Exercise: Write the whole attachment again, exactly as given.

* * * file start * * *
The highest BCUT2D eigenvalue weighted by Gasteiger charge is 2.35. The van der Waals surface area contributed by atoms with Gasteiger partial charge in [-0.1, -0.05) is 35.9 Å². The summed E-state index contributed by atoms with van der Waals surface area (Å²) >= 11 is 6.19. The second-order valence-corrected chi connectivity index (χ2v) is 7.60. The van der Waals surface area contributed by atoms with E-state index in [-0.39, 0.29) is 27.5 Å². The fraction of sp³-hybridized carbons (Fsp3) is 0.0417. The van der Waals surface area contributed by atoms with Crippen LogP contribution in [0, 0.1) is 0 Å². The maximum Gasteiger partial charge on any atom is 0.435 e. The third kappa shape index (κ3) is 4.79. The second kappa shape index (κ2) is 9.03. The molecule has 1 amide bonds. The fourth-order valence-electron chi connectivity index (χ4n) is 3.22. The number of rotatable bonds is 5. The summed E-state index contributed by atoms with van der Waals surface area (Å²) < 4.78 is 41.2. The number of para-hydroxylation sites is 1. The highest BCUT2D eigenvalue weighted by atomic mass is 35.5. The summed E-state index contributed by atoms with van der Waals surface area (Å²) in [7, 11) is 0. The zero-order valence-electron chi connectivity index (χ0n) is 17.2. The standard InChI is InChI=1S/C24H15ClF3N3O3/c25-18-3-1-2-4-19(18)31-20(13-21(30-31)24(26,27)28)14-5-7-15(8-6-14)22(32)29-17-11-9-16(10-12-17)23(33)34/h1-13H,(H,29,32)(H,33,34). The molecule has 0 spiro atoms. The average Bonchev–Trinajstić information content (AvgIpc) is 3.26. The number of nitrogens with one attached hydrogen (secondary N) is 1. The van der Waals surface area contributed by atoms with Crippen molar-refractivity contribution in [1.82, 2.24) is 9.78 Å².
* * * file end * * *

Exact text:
The highest BCUT2D eigenvalue weighted by Gasteiger charge is 2.35. The van der Waals surface area contributed by atoms with Gasteiger partial charge in [-0.1, -0.05) is 35.9 Å². The summed E-state index contributed by atoms with van der Waals surface area (Å²) >= 11 is 6.19. The second-order valence-corrected chi connectivity index (χ2v) is 7.60. The van der Waals surface area contributed by atoms with E-state index in [-0.39, 0.29) is 27.5 Å². The fraction of sp³-hybridized carbons (Fsp3) is 0.0417. The van der Waals surface area contributed by atoms with Crippen LogP contribution in [0, 0.1) is 0 Å². The maximum Gasteiger partial charge on any atom is 0.435 e. The third kappa shape index (κ3) is 4.79. The second kappa shape index (κ2) is 9.03. The molecule has 1 amide bonds. The fourth-order valence-electron chi connectivity index (χ4n) is 3.22. The number of rotatable bonds is 5. The summed E-state index contributed by atoms with van der Waals surface area (Å²) < 4.78 is 41.2. The number of para-hydroxylation sites is 1. The highest BCUT2D eigenvalue weighted by atomic mass is 35.5. The summed E-state index contributed by atoms with van der Waals surface area (Å²) in [7, 11) is 0. The zero-order valence-electron chi connectivity index (χ0n) is 17.2. The standard InChI is InChI=1S/C24H15ClF3N3O3/c25-18-3-1-2-4-19(18)31-20(13-21(30-31)24(26,27)28)14-5-7-15(8-6-14)22(32)29-17-11-9-16(10-12-17)23(33)34/h1-13H,(H,29,32)(H,33,34). The molecule has 0 spiro atoms. The average Bonchev–Trinajstić information content (AvgIpc) is 3.26. The number of nitrogens with one attached hydrogen (secondary N) is 1. The van der Waals surface area contributed by atoms with Crippen molar-refractivity contribution in [1.82, 2.24) is 9.78 Å².